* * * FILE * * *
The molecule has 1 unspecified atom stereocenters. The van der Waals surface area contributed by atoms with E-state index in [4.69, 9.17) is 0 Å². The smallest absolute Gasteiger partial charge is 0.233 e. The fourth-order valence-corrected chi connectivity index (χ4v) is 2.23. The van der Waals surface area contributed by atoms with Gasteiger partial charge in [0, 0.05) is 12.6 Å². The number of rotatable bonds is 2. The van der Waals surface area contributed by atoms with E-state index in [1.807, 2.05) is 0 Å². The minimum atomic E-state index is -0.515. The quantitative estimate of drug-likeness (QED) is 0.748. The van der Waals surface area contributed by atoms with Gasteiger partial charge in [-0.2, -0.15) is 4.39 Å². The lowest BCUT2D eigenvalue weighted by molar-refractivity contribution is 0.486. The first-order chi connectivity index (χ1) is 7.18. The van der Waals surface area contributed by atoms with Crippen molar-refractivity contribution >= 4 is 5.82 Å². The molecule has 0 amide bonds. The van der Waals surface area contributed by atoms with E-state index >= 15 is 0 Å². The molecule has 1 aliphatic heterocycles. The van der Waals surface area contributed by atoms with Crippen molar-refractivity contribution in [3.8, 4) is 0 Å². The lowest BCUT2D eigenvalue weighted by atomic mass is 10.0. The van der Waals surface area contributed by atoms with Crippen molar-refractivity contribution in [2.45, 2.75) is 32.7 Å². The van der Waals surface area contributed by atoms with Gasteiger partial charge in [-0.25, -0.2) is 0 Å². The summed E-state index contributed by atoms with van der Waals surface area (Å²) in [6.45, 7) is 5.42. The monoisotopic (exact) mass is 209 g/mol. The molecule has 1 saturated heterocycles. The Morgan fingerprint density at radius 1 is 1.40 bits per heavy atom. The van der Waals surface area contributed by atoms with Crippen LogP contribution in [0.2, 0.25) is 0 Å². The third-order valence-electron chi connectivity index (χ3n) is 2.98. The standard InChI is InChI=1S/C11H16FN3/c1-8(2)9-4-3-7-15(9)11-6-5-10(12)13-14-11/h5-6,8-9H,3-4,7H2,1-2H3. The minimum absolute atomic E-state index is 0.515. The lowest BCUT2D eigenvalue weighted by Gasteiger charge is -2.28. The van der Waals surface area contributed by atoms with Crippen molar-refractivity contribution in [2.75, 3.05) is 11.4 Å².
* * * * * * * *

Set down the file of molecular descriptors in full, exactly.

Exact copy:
The molecule has 1 unspecified atom stereocenters. The van der Waals surface area contributed by atoms with E-state index in [4.69, 9.17) is 0 Å². The smallest absolute Gasteiger partial charge is 0.233 e. The fourth-order valence-corrected chi connectivity index (χ4v) is 2.23. The van der Waals surface area contributed by atoms with Gasteiger partial charge in [0, 0.05) is 12.6 Å². The number of rotatable bonds is 2. The van der Waals surface area contributed by atoms with E-state index in [1.807, 2.05) is 0 Å². The minimum atomic E-state index is -0.515. The quantitative estimate of drug-likeness (QED) is 0.748. The van der Waals surface area contributed by atoms with Gasteiger partial charge in [-0.2, -0.15) is 4.39 Å². The lowest BCUT2D eigenvalue weighted by molar-refractivity contribution is 0.486. The first-order chi connectivity index (χ1) is 7.18. The van der Waals surface area contributed by atoms with Crippen molar-refractivity contribution >= 4 is 5.82 Å². The molecule has 0 amide bonds. The van der Waals surface area contributed by atoms with E-state index >= 15 is 0 Å². The molecule has 1 aliphatic heterocycles. The van der Waals surface area contributed by atoms with Crippen molar-refractivity contribution in [3.8, 4) is 0 Å². The lowest BCUT2D eigenvalue weighted by atomic mass is 10.0. The van der Waals surface area contributed by atoms with Crippen molar-refractivity contribution in [2.45, 2.75) is 32.7 Å². The van der Waals surface area contributed by atoms with Gasteiger partial charge in [-0.25, -0.2) is 0 Å². The summed E-state index contributed by atoms with van der Waals surface area (Å²) in [6.45, 7) is 5.42. The monoisotopic (exact) mass is 209 g/mol. The molecule has 1 saturated heterocycles. The Morgan fingerprint density at radius 1 is 1.40 bits per heavy atom. The van der Waals surface area contributed by atoms with Crippen LogP contribution in [0.2, 0.25) is 0 Å². The third-order valence-electron chi connectivity index (χ3n) is 2.98. The standard InChI is InChI=1S/C11H16FN3/c1-8(2)9-4-3-7-15(9)11-6-5-10(12)13-14-11/h5-6,8-9H,3-4,7H2,1-2H3. The minimum absolute atomic E-state index is 0.515. The lowest BCUT2D eigenvalue weighted by Gasteiger charge is -2.28. The van der Waals surface area contributed by atoms with Crippen molar-refractivity contribution in [2.75, 3.05) is 11.4 Å².